• CPS - Leadership Conference

    History of the Leadership Conference 

    Equality and justice for all people in the United States of America did not happen overnight. The perseverance of the civil rights movement and the leadership and conviction of activists like Dr. Martin Luther King Jr. and Rosa Parks raised the voices of millions who were living in a world filled with racial inequality. Solidifying the work of the movement and these activists has been led by a coalition of 200 national organizations known as the Leadership Conference on Civil and Human Rights.

    The Leadership Conference on Civil and Human Rights engages in legislative advocacy and coordinates national lobbying efforts in support of equality and social justice. Founded in 1950 by A. Philip Randolph, head of the Brotherhood of Sleeping Car Porters, Roy Wilkins of the NAACP, and Arnold Aronson, a leader of the National Jewish Community Relations Advisory Council, the coalition sought to win the struggle for civil rights by joining the forces of many organizations.

    The coalition helped transform this nation by coordinating national lobbying efforts for every major civil rights law since 1957 and winning the passage of several laws that advanced equality. The Leadership Conference helped outlaw discrimination in America by helping pass such notable legislation as:

    • The Civil Rights Act of 1957
    • The Civil Rights Act of 1960
    • The Civil Rights Act of 1964
    • The Voting Rights Act of 1965
    • The Fair Housing Act of 1968

    In 1968, the Leadership Conference created the Leadership Conference Education Fund to serve research efforts that empower advocates around the country to push for change and legislation to improve or maintain equality.

    The Leadership Conference Today 

    Today the coalition consists of 200 organizations and continues to ensure equal opportunity for all, protect civil rights, help ensure civil liberties worker protections, and promote civic engagement. The organization also works to support communities and families and to help reform the nation’s criminal justice system.

    Recent campaigns by the Leadership Conference led to the creation of new legislation. The coalition worked with other organizations in 2010 to ensure that the Dodd-Frank Wall Street Reform and Consumer Protection Act protected consumers from predatory lending practices.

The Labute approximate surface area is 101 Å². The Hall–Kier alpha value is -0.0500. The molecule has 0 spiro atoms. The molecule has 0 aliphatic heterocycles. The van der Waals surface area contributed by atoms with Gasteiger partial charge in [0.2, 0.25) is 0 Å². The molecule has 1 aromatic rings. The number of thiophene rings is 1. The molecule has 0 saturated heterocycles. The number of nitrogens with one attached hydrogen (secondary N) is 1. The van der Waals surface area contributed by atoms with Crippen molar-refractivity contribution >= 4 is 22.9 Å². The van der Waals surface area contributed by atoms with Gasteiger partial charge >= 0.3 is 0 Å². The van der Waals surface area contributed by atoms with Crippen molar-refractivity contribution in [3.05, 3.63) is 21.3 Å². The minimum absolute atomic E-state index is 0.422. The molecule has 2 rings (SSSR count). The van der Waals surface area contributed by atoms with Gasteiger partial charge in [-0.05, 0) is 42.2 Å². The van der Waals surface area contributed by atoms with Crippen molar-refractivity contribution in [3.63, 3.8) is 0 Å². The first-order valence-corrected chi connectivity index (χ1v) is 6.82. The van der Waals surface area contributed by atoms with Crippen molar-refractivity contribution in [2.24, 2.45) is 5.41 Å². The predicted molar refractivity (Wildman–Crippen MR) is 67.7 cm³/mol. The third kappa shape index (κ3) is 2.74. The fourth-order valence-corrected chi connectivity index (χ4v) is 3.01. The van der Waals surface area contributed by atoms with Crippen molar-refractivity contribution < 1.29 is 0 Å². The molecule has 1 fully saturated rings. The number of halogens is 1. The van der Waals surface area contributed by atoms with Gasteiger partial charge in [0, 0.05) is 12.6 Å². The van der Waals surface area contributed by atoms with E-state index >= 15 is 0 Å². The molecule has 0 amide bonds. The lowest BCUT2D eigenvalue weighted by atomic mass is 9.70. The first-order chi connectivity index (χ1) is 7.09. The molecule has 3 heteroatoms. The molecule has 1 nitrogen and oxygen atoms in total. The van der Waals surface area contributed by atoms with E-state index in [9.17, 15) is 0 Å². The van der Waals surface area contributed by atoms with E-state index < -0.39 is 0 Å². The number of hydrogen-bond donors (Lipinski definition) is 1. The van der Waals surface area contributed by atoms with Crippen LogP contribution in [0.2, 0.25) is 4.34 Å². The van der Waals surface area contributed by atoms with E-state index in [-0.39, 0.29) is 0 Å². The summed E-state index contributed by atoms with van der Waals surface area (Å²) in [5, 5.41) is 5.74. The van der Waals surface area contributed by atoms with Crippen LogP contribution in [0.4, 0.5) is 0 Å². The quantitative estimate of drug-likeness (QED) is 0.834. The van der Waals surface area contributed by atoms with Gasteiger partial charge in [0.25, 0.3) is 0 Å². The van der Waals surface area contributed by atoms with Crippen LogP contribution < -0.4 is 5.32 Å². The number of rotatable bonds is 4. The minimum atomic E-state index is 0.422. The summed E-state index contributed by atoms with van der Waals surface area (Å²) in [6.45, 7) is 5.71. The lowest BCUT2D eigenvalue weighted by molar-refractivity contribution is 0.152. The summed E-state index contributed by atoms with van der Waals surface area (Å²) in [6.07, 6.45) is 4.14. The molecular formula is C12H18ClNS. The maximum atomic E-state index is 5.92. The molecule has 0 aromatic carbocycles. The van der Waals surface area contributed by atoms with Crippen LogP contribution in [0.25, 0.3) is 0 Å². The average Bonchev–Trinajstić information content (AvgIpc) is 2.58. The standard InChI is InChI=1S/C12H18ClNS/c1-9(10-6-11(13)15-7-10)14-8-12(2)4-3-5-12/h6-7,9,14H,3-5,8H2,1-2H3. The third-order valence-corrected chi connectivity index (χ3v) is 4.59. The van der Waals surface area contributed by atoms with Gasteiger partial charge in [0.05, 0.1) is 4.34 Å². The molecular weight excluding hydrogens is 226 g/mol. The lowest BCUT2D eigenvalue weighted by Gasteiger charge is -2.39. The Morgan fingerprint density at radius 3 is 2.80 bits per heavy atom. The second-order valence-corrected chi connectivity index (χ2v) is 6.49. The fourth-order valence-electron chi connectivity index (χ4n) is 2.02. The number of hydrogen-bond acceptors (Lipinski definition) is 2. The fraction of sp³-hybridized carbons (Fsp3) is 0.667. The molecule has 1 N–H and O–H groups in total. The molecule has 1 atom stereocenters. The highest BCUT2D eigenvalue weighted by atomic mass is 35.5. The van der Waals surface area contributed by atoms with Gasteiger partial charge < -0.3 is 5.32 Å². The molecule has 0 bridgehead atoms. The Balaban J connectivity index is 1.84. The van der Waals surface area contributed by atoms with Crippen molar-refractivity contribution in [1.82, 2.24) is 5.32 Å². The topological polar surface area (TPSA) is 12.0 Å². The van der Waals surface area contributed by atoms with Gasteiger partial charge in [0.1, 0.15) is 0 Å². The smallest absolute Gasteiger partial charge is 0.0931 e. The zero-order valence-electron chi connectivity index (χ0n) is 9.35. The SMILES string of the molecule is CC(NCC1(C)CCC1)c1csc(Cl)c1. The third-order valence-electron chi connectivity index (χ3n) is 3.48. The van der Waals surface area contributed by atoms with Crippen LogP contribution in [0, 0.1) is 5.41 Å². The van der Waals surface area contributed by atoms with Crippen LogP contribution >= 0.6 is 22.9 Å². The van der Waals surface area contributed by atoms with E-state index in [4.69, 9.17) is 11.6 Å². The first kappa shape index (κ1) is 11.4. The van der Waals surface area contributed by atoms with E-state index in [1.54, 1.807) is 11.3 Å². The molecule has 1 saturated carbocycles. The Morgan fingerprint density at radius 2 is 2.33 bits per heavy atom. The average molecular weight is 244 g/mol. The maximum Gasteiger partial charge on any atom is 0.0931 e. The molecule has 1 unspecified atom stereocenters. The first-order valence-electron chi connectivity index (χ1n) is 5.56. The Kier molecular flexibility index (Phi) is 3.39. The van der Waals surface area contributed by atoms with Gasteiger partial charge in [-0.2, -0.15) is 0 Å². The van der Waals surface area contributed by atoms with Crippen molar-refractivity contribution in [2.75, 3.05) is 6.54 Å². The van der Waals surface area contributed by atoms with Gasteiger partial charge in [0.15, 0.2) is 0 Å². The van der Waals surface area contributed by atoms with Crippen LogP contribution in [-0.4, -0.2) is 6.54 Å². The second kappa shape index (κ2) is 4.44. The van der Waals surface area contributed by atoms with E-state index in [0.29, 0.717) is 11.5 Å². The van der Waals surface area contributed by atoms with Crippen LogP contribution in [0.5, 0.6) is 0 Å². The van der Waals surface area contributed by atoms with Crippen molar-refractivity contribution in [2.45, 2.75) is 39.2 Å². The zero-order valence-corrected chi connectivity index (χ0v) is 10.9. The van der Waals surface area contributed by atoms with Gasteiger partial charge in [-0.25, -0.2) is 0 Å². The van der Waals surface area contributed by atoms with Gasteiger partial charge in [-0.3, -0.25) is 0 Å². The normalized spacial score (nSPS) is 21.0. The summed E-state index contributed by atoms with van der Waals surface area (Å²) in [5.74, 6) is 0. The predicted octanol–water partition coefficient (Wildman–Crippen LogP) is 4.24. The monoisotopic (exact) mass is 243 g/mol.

In 2009, the coalition led campaigns to enact the Matthew Shepard and James Byrd, Jr. Hate Crimes Prevention Act which extended protection to victims of hate crimes based on their sexual orientation or gender in addition to race, color, religion, or national origin. The coalition also led a campaign in support of the Lilly Ledbetter Fair Pay Act of 2009 that called for removing limitations on when workers could challenge pay discrimination in court.

    A variety of organizations comprise the Leadership Conference for Civil and Human Rights. Many organizations in the coalition are dedicated to supporting civil and human rights, the disabled, labor rights, or issues that protect civil and human rights.

    Getting Involved and Education  

    Whether one is a student of public service or interested in civil rights and diversity, it’s important to get acquainted with organizations that lead the way in civil rights reform and legislation. Supporting communities and serving society involves education and understanding how organizations help transform movements or causes into laws that provide protection to all.

    To commemorate Martin Luther King Jr. Day, the Center for Public Service selected the Leadership Conference on Civil and Human Rights because of its dedication to driving change and helping improve equality. Anyone interested in more information about the Leadership Conference for Civil and Human Rights can visit www.civilrights.org where many resources and publications are available. Undergraduate students interested in internships who live in the Washington, DC, area can visit the Internships section on their website for information on opportunities that may be available.  

    Kaplan University’s College of Public Service also offers courses and programs that seek to serve communities and drive change. We encourage those interested in pursuing careers in public service or public administration to visit our College of Public Service for information on our courses and programs. 


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